But it’s true. Wanting a baby and then having that baby has changed things for me. And when I say that, I don’t mean that I know more than people who aren’t mothers. That’s an annoying sentiment, and I hope I never come across that superior. What I mean is that I am realizing things that non-mother me could never quite grasp. I heard Adelaide’s heartbeat for the first when I was eight weeks pregnant, and I cried and cried. Her person-ness! It floored me. When she was born, it was the same thought—wow, this person! Now I often realize the other heartbeats around me. Beating hearts I often hurt or overlook. Every bit as wonderful as my Adelaide. I am so aware of Adelaide’s value, so aware that she is fearfully and wonderfully made, so in awe of the way she reflects her Creator, that I am seeing you differently.
Friends, you are so very precious. You are so very miraculous. You are so very wanted. You are so very beautiful.
And the more I see you—precious, miraculous, wanted, beautiful friends—and the more I listen, the more I realize: We are carrying around such burdens. Oppressive, scary gargoyles that bring fear and worry and threaten to crush us.
Since we’ve had Adelaide, I have been stunned by the number of brave people who were strong enough to trust a new mom/idiot/head case with their fears and their worries. Why did I not see you before? Who am I still not seeing? The burdens are gargantuan. The hurt are walking among us, looking okay on the outside and Instagramming like a champ yet crumbling within.
Let’s be gentle with one another.
Because one of us just found out that she’s unexpectedly expecting. She’s terrified. Pregnancy has made her more vulnerable than she thought possible.
Because one of us has been trying to have a baby, but it’s not happening. She feels forgotten. She battles tears at unexpected moments, and her husband doesn’t quite understand. They’re in it together, but more often than not there’s loneliness in that struggle.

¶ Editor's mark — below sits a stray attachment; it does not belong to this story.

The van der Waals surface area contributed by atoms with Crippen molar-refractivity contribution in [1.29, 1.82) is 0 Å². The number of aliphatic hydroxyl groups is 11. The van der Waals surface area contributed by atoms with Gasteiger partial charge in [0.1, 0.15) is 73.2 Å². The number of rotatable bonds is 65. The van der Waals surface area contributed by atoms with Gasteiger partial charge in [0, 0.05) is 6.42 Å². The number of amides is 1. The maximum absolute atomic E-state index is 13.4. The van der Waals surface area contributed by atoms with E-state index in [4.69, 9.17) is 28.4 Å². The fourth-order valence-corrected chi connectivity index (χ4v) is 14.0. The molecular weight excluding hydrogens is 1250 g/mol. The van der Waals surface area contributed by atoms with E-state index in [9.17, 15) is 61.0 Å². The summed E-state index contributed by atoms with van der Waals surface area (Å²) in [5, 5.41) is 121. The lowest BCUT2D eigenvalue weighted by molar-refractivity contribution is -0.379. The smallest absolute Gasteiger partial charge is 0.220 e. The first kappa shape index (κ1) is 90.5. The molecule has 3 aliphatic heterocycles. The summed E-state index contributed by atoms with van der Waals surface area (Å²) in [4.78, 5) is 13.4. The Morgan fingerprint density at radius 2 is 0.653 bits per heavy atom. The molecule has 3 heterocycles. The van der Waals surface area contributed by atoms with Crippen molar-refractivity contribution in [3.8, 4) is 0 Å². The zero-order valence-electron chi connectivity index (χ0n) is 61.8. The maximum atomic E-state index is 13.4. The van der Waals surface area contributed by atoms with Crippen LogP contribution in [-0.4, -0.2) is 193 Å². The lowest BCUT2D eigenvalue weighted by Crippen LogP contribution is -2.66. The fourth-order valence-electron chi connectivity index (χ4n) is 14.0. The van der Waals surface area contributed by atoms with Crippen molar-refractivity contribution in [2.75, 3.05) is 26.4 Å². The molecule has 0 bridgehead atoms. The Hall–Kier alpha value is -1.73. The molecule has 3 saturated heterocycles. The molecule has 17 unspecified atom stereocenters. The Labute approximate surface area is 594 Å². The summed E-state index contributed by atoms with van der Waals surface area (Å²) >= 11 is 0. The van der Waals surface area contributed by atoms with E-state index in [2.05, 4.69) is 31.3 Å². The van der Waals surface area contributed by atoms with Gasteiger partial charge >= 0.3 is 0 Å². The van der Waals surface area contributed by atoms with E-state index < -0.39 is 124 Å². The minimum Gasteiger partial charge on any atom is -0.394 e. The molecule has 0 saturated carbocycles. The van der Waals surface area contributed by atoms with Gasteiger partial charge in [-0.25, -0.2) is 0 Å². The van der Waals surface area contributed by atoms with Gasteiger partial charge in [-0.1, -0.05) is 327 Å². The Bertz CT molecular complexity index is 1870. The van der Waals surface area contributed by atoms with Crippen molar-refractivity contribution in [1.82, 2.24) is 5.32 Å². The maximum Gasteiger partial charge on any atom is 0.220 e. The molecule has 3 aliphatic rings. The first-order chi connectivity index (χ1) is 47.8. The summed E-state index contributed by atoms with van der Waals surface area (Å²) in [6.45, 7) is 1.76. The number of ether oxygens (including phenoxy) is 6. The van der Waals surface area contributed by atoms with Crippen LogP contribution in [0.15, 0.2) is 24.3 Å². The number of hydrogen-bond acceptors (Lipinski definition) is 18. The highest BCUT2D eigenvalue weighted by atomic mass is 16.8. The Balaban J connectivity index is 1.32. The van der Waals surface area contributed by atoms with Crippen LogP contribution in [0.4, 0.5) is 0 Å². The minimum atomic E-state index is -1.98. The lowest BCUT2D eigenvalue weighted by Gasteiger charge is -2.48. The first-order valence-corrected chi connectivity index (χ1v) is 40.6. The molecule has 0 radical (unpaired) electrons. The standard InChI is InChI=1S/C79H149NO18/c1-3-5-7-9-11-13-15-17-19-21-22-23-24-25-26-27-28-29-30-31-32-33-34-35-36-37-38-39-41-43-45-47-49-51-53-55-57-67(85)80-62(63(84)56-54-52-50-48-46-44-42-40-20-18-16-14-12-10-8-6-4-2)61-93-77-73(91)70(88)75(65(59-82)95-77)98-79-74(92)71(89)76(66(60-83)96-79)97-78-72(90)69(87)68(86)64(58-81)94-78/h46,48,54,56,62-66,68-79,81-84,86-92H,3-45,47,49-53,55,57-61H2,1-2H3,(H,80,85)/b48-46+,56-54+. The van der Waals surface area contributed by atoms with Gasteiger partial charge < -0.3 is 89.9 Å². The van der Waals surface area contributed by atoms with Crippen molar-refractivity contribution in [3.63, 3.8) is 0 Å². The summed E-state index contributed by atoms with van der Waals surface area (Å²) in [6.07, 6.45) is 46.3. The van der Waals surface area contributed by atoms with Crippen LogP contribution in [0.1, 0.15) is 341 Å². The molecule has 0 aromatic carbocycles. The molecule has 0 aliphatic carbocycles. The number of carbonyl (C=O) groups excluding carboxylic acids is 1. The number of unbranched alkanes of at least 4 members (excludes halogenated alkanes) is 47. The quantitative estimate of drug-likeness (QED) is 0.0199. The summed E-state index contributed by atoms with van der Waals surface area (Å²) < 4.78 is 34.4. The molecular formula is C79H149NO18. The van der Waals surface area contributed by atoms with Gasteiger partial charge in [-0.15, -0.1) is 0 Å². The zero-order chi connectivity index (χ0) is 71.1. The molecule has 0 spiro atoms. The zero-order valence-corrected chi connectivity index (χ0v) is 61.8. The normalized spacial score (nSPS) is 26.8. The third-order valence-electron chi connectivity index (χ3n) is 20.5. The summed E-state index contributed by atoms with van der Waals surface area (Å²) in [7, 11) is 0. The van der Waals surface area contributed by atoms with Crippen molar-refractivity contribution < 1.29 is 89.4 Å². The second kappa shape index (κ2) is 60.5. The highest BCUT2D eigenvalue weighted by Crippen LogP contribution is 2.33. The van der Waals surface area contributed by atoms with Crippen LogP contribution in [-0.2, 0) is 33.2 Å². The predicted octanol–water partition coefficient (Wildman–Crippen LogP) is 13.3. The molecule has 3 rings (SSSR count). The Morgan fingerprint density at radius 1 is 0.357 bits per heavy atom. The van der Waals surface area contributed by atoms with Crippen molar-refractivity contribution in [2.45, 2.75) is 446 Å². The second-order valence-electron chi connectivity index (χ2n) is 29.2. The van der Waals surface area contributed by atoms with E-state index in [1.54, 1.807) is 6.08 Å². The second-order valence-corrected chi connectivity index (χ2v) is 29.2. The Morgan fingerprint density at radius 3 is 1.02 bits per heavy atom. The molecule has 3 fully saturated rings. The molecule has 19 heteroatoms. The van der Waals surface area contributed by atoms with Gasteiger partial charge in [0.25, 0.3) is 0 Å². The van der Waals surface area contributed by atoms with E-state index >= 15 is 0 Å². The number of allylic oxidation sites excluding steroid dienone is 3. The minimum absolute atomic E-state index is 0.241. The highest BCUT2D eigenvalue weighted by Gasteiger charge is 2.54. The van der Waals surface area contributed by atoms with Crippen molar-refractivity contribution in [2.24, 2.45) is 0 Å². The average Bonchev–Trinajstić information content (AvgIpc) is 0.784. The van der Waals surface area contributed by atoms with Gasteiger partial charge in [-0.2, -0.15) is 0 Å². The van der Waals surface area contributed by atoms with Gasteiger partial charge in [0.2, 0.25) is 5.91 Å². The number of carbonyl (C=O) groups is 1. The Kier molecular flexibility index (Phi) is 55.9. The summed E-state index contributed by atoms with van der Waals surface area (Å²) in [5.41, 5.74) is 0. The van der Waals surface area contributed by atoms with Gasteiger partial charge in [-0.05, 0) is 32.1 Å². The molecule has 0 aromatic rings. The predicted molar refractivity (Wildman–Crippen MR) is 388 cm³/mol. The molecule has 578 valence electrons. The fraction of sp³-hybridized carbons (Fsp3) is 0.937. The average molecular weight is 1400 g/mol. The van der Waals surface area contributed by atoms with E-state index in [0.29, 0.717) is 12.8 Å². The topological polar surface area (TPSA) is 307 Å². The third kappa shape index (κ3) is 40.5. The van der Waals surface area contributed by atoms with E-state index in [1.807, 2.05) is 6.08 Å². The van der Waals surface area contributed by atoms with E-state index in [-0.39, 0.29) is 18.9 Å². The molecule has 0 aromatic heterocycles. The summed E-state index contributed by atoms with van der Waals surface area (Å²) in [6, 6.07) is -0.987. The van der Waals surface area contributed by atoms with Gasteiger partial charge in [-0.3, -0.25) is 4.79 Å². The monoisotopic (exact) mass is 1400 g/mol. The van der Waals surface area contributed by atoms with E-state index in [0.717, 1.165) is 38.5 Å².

One of us just spent another night up with a crying baby, desperate to figure out what that sweet child needs and how she can provide it. She feels physically exhausted but it’s the mental battle that weighs the most. The still darkness of night is not a reprieve but a chasm between her and the rest of the world. She feels helpless. Alone.
One of us can’t sleep because every noise, every thought, every Facebook post is an opportunity to fear one of the many things that can threaten her child’s safety. The responsibility of caring for that sweet child nearly smothers her sometimes. (This is me. I cry about it in the shower. Dear Lord please protect my girl.)
One of us feels overwhelmed by the demands of motherhood. She reached out for answers and was met with judgment. She wanted to feel support from others that are in her shoes, but now she’s more lost than ever. She worries she’s the only one who doesn’t know what she’s doing.
One of us has made it through some tough roads with her kids. She started out afraid and vulnerable, but she desperately wants to leave that girl in the past. Now she comes on strong—a little too quick to give advice. A little too quick to make another mother feel small. A little too harsh. She clings to thinking in absolutes because it makes motherhood less scary. But even with the walls, she’s scared.
One of us can’t bear the sight of a newborn baby because the sting of her miscarriage is still so real. Yes, “The Lord gives and the Lord takes away, the name of the Lord be praised,” but the hurt—it remains, sharp as a knife.
One of us feels weighed down by the daily humdrum of motherhood. She makes a hundred tiny sacrifices and attends to a hundred tiny needs day in and day out. Still, there’s not much to tell and there’s not much to show for it. It feels insignificant.
One of us has a past and carries around the weight of it every day, convinced that God won’t forgive. Or that he can't forgive. Or that she's not worth forgiving. (But she is, and He can, and He does.)
We are battling scary things. We are hurting big hurts.
I didn’t see you before, but I do now. And you’re wonderful.
All I know is this:
We are usually kind when we know others need it. But be better than I have been--be kind even when we're not sure that others need it. The wounded walk among us, beating hearts that have unspeakable value. Let's be gentle with one another.